For many an enterprise, the private cloud offers the best compromise between infrastructure flexibility and the need to maintain adequate control over critical data.
To that end, many organizations have been aggressively upgrading both physical and virtual environments in an effort to enable more cloud-like architectures service provisioning. Ultimately, this is expected to result in hybrid infrastructure in which public resources are used for bulk storage and large batch processing while mission-critical data and applications are kept closer at home.
Lately, however, the notion of hosted private clouds has gained credibility, particularly among larger organizations. If the data center itself can be co-located on third-party infrastructure, why not the cloud? All you would need is a few dedicated resources carved out of the cloud provider’s public realm, plus the same security regime that currently protects owned-and-operated environments, and voila: broad scalability and the same level of protection already in place at home.
For those who still think this does not provide adequate security, consider that none other than the CIA is said to be seriously considering a hosted private cloud solution. The company is rumored (remember, the CIA rarely confirms or denies anything it is up to) to be in talks with Amazon to provide a dedicated cloud service to accommodate unspecified data requirements. The $600 million deal is significant in two ways: First, it marks a key shift in data infrastructure for a top national security agency, and second, it represents a dramatic move on the part of Amazon into the private cloud market. The company already owns the public cloud space, which accommodates enterprise users largely on an informal basis through contracts with individuals or, at best, business units. A private solution would build stronger ties to top enterprise IT decision-makers, and would presumably provide a much steadier revenue stream.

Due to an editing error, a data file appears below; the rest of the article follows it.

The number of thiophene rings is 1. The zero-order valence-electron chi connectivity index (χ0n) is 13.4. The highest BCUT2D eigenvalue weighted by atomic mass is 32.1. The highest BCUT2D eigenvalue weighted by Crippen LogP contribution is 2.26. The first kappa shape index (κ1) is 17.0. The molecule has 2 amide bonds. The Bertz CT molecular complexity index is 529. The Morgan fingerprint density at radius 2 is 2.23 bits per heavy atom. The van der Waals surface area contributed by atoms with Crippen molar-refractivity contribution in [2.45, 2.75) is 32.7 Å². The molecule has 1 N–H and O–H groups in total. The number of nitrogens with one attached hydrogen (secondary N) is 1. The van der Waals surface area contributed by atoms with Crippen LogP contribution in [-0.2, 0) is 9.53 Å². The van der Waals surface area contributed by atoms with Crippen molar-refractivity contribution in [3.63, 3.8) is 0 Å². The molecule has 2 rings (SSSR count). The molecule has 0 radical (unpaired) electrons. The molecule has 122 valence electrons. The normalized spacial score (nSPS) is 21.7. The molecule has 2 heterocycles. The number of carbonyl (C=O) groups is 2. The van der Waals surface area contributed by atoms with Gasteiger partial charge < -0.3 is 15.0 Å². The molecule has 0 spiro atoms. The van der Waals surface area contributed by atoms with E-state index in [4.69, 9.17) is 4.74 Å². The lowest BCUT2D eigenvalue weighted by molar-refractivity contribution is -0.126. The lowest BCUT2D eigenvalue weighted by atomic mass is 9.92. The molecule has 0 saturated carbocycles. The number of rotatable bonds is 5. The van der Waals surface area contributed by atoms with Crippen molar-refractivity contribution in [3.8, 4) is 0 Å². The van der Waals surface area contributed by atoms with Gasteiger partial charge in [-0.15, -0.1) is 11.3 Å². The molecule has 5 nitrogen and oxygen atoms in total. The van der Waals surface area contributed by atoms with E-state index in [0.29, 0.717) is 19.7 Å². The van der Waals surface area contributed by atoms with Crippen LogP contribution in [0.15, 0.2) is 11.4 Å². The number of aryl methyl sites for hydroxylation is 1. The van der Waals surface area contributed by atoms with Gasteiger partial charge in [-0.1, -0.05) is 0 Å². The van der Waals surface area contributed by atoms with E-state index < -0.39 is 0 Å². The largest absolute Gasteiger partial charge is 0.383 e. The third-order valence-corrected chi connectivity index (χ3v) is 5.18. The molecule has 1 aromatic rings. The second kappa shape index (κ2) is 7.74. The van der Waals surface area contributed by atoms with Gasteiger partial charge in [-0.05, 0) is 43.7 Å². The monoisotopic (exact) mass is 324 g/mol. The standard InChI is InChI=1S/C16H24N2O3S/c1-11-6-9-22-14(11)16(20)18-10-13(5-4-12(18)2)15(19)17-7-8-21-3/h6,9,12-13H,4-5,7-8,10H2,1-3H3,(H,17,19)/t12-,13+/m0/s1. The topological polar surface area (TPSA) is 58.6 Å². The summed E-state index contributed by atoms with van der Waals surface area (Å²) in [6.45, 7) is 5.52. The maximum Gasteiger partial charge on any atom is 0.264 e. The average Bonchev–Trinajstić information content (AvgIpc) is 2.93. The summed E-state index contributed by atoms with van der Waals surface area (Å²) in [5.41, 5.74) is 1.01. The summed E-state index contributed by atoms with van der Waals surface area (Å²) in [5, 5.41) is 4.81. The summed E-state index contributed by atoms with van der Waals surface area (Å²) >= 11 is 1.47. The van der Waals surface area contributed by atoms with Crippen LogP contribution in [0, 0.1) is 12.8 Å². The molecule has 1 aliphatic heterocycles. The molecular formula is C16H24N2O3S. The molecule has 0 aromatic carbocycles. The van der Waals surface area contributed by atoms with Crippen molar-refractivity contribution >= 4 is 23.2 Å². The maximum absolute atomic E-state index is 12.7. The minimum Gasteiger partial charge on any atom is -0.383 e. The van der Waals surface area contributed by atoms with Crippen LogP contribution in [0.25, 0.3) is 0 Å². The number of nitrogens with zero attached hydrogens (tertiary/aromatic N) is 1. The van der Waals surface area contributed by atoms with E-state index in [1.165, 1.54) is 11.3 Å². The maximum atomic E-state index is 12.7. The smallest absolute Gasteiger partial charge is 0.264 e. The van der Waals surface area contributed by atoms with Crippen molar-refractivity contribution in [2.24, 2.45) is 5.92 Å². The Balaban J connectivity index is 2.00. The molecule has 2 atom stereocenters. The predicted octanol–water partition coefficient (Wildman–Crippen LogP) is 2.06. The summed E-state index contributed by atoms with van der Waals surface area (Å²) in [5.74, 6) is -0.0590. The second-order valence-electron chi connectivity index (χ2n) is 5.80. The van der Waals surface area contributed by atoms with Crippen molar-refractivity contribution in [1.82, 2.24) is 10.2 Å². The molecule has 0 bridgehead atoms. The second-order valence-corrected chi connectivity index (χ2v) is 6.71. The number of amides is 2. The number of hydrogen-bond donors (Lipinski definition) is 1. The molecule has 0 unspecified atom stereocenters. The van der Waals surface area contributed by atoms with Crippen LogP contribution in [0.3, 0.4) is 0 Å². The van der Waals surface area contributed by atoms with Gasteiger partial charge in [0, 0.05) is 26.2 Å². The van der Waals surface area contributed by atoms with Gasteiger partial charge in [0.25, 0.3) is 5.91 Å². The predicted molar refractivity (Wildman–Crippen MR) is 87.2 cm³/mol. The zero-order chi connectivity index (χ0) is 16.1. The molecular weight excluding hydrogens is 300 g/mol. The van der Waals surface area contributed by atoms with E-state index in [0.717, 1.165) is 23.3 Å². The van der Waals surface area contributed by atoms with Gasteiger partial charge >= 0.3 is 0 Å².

If the deal goes through, it could be a harbinger for a very active hosted private cloud market in the coming decade. IDC, for one, predicts HPC revenue will top $24 billion by 2016, which puts the pace of market expansion at about 50 percent per year over the next three years. The two leading HPC architectures are the Dedicated Private Cloud, which provides physical compute and storage resources, and the Virtual Private Cloud that enables shared virtualized resources that can be harnessed through various control and security measures.
Indeed, Amazon is looking to build its HPC infrastructure at a rapid pace. The company recently teamed up with NetApp and Equinix in a deal that allows both firms to leverage AWS resources for their joint private cloud offerings. Under the agreement, Equinix’ International Business Exchange data centers that are outfitted with AWS Direct Connect will also feature NetApp’s Private Storage for AWS platform. The goal is to provide on-demand storage resources while maintaining full enterprise control of critical data. At the same time, it looks to alleviate one of the main stumbling blocks to hybrid cloud deployment: broad integration between internal and external resources.
This kind of activity on the part of Amazon is already starting to rile traditional enterprise platform providers who had hoped that the private cloud would provide a wedge into the broader cloud marketplace. VMware, for one, recently launched its own cloud service based on the vCloud architecture, which also has the potential to integrate smoothly with internal VMware environments that exist at many enterprises. The company is apparently working through the channel to convince customers not to port infrastructure over to Amazon just yet.
Of course, there’s nothing like a little healthy competition to keep leading vendors honest, and the hosted private cloud market seems to be shaping up as a vibrant playing field with a wide variety of services, platforms and capabilities. This is all good for the enterprise as it provides a strong incentive for HPC providers to be very accommodating in their service contracts.
At a time when the public cloud is providing consumers what they want, when they want it, there’s no reason the same consideration should not be extended to the enterprise as well.
P.S.: As an update to last week’s post regarding VMware and the open cloud movement, it seems that PayPal is not looking to tear out VMware infrastructure in favor of OpenStack en masse. A PayPal exec was quoted on VMware’s website that it is not pursuing a “rip and replace” strategy, but is merely pursuing “robust virtualization technologies” of all kinds, including VMware. As of this posting, however, PayPal’s own website has been silent on the matter.